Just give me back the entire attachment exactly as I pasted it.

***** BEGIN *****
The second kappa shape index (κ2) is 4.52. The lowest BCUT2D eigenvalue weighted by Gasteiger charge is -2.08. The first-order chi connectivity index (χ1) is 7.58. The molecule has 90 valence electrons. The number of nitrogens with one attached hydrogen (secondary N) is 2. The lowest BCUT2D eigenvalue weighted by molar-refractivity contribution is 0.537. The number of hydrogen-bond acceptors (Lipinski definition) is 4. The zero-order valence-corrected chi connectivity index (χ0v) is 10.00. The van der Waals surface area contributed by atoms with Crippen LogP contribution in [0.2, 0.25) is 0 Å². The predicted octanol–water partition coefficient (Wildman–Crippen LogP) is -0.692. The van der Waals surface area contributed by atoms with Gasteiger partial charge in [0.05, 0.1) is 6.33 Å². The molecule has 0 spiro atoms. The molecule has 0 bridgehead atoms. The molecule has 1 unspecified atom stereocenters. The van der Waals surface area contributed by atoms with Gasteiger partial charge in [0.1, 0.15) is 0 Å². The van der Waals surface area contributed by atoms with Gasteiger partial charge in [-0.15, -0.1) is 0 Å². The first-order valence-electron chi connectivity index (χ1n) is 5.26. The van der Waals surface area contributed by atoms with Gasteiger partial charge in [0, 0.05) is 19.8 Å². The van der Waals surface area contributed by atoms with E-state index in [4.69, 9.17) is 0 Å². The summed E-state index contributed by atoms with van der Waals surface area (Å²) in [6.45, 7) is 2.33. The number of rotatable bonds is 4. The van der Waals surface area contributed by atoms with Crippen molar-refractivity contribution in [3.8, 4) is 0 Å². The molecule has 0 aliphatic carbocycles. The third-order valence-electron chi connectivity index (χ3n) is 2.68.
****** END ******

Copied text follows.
The second kappa shape index (κ2) is 4.52. The lowest BCUT2D eigenvalue weighted by Gasteiger charge is -2.08. The first-order chi connectivity index (χ1) is 7.58. The molecule has 90 valence electrons. The number of nitrogens with one attached hydrogen (secondary N) is 2. The lowest BCUT2D eigenvalue weighted by molar-refractivity contribution is 0.537. The number of hydrogen-bond acceptors (Lipinski definition) is 4. The zero-order valence-corrected chi connectivity index (χ0v) is 10.00. The van der Waals surface area contributed by atoms with Crippen LogP contribution in [0.2, 0.25) is 0 Å². The predicted octanol–water partition coefficient (Wildman–Crippen LogP) is -0.692. The van der Waals surface area contributed by atoms with Gasteiger partial charge in [0.05, 0.1) is 6.33 Å². The molecule has 0 spiro atoms. The molecule has 0 bridgehead atoms. The molecule has 1 unspecified atom stereocenters. The van der Waals surface area contributed by atoms with Gasteiger partial charge in [0.1, 0.15) is 0 Å². The van der Waals surface area contributed by atoms with Gasteiger partial charge in [-0.15, -0.1) is 0 Å². The first-order valence-electron chi connectivity index (χ1n) is 5.26. The van der Waals surface area contributed by atoms with Gasteiger partial charge in [0, 0.05) is 19.8 Å². The van der Waals surface area contributed by atoms with E-state index in [4.69, 9.17) is 0 Å². The summed E-state index contributed by atoms with van der Waals surface area (Å²) in [6.45, 7) is 2.33. The number of rotatable bonds is 4. The van der Waals surface area contributed by atoms with Crippen molar-refractivity contribution in [3.8, 4) is 0 Å². The molecule has 0 aliphatic carbocycles. The third-order valence-electron chi connectivity index (χ3n) is 2.68.